A judge in Arkansas moved Friday to block the state from carrying out up to seven executions this month, deepening the turmoil that surrounds a planned pace of killing with no equal in the modern history of American capital punishment.
Judge Wendell Griffen of the Pulaski County Circuit Court issued a restraining order Friday that forbids the Arkansas authorities from using their supply of vecuronium bromide, one of three execution drugs the state planned to use. Hours earlier, the nation’s largest pharmaceutical company went to court to argue that the state had purchased the drug using a false pretense.
The judge scheduled a hearing for Tuesday morning, about 14 hours after the state had intended to carry out its first execution since 2005. The Arkansas attorney general’s office said the state would appeal the judge’s ruling, which threatened to derail a plan that once called for eight executions over the course of 10 days.
The restraining order surfaced during an afternoon and evening of legal chaos: The State Supreme Court issued a stay of execution for one death row prisoner, and a federal judge was also weighing a request to block the executions. Yet Judge Griffen’s order appeared to have the widest immediate effect, and it was the first to focus on the misgivings of the pharmaceutical industry.
Four companies have publicly raised concerns about how the Arkansas Department of Correction came to stockpile the drugs for its lethal injection cocktail — midazolam, vecuronium bromide and potassium chloride — but only the McKesson Corporation, the drug distributor that ranks fifth on the Fortune 500 list of companies, made an explicit allegation of deception.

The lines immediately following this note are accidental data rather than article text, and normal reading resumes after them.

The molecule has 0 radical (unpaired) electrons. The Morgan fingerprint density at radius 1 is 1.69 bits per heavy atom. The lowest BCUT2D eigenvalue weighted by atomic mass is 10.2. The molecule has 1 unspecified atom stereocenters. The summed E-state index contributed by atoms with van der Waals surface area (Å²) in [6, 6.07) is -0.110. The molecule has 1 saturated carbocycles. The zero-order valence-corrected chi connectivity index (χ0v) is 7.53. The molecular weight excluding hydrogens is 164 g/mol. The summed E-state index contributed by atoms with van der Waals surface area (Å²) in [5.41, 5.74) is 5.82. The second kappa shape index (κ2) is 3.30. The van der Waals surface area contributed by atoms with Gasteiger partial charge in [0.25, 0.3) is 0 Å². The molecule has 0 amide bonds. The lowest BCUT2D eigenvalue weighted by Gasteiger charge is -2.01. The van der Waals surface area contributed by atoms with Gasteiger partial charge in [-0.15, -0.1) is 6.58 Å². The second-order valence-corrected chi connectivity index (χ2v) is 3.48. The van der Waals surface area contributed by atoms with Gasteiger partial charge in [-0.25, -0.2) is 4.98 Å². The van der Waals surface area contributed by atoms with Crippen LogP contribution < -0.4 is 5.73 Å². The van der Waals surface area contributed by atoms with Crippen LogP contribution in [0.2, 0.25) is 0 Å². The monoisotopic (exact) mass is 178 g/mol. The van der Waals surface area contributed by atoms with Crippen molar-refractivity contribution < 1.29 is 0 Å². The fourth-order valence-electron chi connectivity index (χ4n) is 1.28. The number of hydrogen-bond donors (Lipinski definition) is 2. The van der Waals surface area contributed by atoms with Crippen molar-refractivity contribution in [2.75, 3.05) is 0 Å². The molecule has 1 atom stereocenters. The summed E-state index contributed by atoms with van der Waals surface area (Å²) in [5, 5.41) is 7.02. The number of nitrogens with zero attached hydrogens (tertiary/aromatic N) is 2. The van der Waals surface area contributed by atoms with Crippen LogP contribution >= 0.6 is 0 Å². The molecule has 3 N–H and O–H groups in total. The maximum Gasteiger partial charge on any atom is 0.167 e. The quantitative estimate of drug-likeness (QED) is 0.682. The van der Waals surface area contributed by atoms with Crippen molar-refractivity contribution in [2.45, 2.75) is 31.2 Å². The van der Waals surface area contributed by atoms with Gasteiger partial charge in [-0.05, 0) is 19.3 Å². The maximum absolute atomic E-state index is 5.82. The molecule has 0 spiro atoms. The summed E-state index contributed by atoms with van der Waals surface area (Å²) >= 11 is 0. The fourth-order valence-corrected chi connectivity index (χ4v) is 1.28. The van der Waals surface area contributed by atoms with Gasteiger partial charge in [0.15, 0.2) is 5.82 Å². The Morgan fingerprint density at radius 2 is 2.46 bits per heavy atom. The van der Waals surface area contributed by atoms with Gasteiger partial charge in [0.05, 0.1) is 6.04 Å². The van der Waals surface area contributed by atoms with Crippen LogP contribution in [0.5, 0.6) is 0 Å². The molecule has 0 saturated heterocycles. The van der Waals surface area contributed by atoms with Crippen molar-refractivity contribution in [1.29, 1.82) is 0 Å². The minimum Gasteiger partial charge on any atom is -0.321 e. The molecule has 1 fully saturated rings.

Arkansas, the company said, bought 10 boxes of vecuronium bromide, which the state can use to stop a prisoner’s breathing.
But the state prison system “never disclosed its intended purpose to us for these products,” a lawyer for McKesson, Ethan M. Posner, wrote in a letter obtained by The New York Times. “To the contrary, it purchased the products on an account that was opened under the valid medical license of an Arkansas physician, implicitly representing that the products would only be used for a legitimate medical purpose.”
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SOURCE: NY Times, Alan Blinder